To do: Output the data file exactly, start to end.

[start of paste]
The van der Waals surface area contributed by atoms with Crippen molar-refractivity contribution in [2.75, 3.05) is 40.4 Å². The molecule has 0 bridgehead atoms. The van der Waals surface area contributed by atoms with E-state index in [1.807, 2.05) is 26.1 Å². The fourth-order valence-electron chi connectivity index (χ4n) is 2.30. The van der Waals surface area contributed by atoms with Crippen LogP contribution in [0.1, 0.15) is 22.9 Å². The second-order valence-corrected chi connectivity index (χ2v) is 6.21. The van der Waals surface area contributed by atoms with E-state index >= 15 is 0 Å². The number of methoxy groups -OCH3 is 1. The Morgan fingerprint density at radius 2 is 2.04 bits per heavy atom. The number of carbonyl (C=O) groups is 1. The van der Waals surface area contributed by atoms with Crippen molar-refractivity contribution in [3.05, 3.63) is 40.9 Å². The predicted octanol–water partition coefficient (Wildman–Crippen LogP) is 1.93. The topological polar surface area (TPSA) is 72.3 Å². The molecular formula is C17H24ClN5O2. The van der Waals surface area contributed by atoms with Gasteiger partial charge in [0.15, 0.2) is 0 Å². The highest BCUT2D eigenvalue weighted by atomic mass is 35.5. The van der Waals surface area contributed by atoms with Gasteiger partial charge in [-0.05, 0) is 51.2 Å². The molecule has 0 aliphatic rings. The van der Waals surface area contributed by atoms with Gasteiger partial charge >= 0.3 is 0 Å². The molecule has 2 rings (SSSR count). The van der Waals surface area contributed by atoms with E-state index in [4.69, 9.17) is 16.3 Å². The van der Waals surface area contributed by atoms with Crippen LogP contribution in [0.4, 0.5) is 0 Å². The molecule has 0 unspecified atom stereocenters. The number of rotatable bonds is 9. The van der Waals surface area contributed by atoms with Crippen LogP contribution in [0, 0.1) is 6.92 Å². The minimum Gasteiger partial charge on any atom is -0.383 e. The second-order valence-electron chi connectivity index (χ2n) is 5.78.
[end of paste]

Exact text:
The van der Waals surface area contributed by atoms with Crippen molar-refractivity contribution in [2.75, 3.05) is 40.4 Å². The molecule has 0 bridgehead atoms. The van der Waals surface area contributed by atoms with E-state index in [1.807, 2.05) is 26.1 Å². The fourth-order valence-electron chi connectivity index (χ4n) is 2.30. The van der Waals surface area contributed by atoms with Crippen LogP contribution in [0.1, 0.15) is 22.9 Å². The second-order valence-corrected chi connectivity index (χ2v) is 6.21. The van der Waals surface area contributed by atoms with E-state index >= 15 is 0 Å². The number of methoxy groups -OCH3 is 1. The Morgan fingerprint density at radius 2 is 2.04 bits per heavy atom. The number of carbonyl (C=O) groups is 1. The van der Waals surface area contributed by atoms with Crippen molar-refractivity contribution in [3.05, 3.63) is 40.9 Å². The predicted octanol–water partition coefficient (Wildman–Crippen LogP) is 1.93. The topological polar surface area (TPSA) is 72.3 Å². The molecular formula is C17H24ClN5O2. The van der Waals surface area contributed by atoms with Gasteiger partial charge in [0.15, 0.2) is 0 Å². The highest BCUT2D eigenvalue weighted by atomic mass is 35.5. The van der Waals surface area contributed by atoms with Gasteiger partial charge in [-0.05, 0) is 51.2 Å². The molecule has 0 aliphatic rings. The van der Waals surface area contributed by atoms with Gasteiger partial charge >= 0.3 is 0 Å². The molecule has 2 rings (SSSR count). The van der Waals surface area contributed by atoms with E-state index in [4.69, 9.17) is 16.3 Å². The van der Waals surface area contributed by atoms with Crippen LogP contribution in [0.4, 0.5) is 0 Å². The molecule has 0 unspecified atom stereocenters. The number of rotatable bonds is 9. The van der Waals surface area contributed by atoms with Crippen LogP contribution in [0, 0.1) is 6.92 Å². The minimum Gasteiger partial charge on any atom is -0.383 e. The second-order valence-electron chi connectivity index (χ2n) is 5.78.